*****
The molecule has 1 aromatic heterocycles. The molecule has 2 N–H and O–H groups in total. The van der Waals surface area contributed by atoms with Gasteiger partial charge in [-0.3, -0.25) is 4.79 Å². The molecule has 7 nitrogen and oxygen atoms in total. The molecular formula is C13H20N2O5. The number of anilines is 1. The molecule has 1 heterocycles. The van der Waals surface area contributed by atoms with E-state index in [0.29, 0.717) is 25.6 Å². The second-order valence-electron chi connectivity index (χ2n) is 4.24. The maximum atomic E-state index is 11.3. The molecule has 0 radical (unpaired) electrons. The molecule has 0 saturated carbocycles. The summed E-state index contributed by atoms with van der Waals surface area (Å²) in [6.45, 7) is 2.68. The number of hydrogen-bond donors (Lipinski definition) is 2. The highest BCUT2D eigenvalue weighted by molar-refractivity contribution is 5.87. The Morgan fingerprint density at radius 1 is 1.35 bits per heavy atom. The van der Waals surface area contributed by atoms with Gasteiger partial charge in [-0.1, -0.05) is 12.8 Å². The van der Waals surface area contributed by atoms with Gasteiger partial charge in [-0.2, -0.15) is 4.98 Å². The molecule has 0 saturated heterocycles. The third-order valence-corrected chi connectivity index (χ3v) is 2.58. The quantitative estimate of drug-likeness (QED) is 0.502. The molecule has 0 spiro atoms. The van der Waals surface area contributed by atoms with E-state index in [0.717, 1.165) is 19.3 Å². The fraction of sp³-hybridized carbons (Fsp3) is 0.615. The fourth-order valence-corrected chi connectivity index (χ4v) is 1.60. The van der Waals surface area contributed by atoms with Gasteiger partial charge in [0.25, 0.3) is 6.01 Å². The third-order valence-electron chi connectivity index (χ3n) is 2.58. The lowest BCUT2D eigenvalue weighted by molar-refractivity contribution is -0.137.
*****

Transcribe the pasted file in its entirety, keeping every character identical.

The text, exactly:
The molecule has 1 aromatic heterocycles. The molecule has 2 N–H and O–H groups in total. The van der Waals surface area contributed by atoms with Gasteiger partial charge in [-0.3, -0.25) is 4.79 Å². The molecule has 7 nitrogen and oxygen atoms in total. The molecular formula is C13H20N2O5. The number of anilines is 1. The molecule has 1 heterocycles. The van der Waals surface area contributed by atoms with E-state index in [0.29, 0.717) is 25.6 Å². The second-order valence-electron chi connectivity index (χ2n) is 4.24. The maximum atomic E-state index is 11.3. The molecule has 0 radical (unpaired) electrons. The molecule has 0 saturated carbocycles. The summed E-state index contributed by atoms with van der Waals surface area (Å²) in [6.45, 7) is 2.68. The number of hydrogen-bond donors (Lipinski definition) is 2. The highest BCUT2D eigenvalue weighted by molar-refractivity contribution is 5.87. The Morgan fingerprint density at radius 1 is 1.35 bits per heavy atom. The van der Waals surface area contributed by atoms with Gasteiger partial charge in [-0.1, -0.05) is 12.8 Å². The van der Waals surface area contributed by atoms with Gasteiger partial charge in [-0.2, -0.15) is 4.98 Å². The molecule has 0 saturated heterocycles. The third-order valence-corrected chi connectivity index (χ3v) is 2.58. The quantitative estimate of drug-likeness (QED) is 0.502. The molecule has 0 spiro atoms. The van der Waals surface area contributed by atoms with E-state index in [0.717, 1.165) is 19.3 Å². The fraction of sp³-hybridized carbons (Fsp3) is 0.615. The fourth-order valence-corrected chi connectivity index (χ4v) is 1.60. The van der Waals surface area contributed by atoms with Gasteiger partial charge in [0.25, 0.3) is 6.01 Å². The third-order valence-electron chi connectivity index (χ3n) is 2.58. The lowest BCUT2D eigenvalue weighted by molar-refractivity contribution is -0.137.